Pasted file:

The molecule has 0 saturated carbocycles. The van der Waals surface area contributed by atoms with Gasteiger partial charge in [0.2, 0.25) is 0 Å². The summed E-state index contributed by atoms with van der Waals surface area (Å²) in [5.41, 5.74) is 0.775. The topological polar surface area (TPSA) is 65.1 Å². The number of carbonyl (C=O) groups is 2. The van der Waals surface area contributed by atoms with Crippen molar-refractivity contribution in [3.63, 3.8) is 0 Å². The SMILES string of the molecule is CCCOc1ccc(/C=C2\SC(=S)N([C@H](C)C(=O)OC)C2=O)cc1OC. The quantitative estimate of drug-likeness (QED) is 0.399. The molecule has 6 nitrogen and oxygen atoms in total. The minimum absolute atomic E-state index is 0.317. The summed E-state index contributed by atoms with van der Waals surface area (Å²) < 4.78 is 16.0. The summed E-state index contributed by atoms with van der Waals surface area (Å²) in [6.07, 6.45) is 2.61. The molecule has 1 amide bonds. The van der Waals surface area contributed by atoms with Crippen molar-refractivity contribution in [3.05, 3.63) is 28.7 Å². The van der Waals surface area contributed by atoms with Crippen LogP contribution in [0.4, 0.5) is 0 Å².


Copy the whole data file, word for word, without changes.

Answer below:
The molecule has 0 saturated carbocycles. The van der Waals surface area contributed by atoms with Gasteiger partial charge in [0.2, 0.25) is 0 Å². The summed E-state index contributed by atoms with van der Waals surface area (Å²) in [5.41, 5.74) is 0.775. The topological polar surface area (TPSA) is 65.1 Å². The number of carbonyl (C=O) groups is 2. The van der Waals surface area contributed by atoms with Crippen molar-refractivity contribution in [3.63, 3.8) is 0 Å². The SMILES string of the molecule is CCCOc1ccc(/C=C2\SC(=S)N([C@H](C)C(=O)OC)C2=O)cc1OC. The quantitative estimate of drug-likeness (QED) is 0.399. The molecule has 6 nitrogen and oxygen atoms in total. The minimum absolute atomic E-state index is 0.317. The summed E-state index contributed by atoms with van der Waals surface area (Å²) < 4.78 is 16.0. The summed E-state index contributed by atoms with van der Waals surface area (Å²) in [6.07, 6.45) is 2.61. The molecule has 1 amide bonds. The van der Waals surface area contributed by atoms with Crippen molar-refractivity contribution in [3.05, 3.63) is 28.7 Å². The van der Waals surface area contributed by atoms with Crippen LogP contribution in [0.4, 0.5) is 0 Å².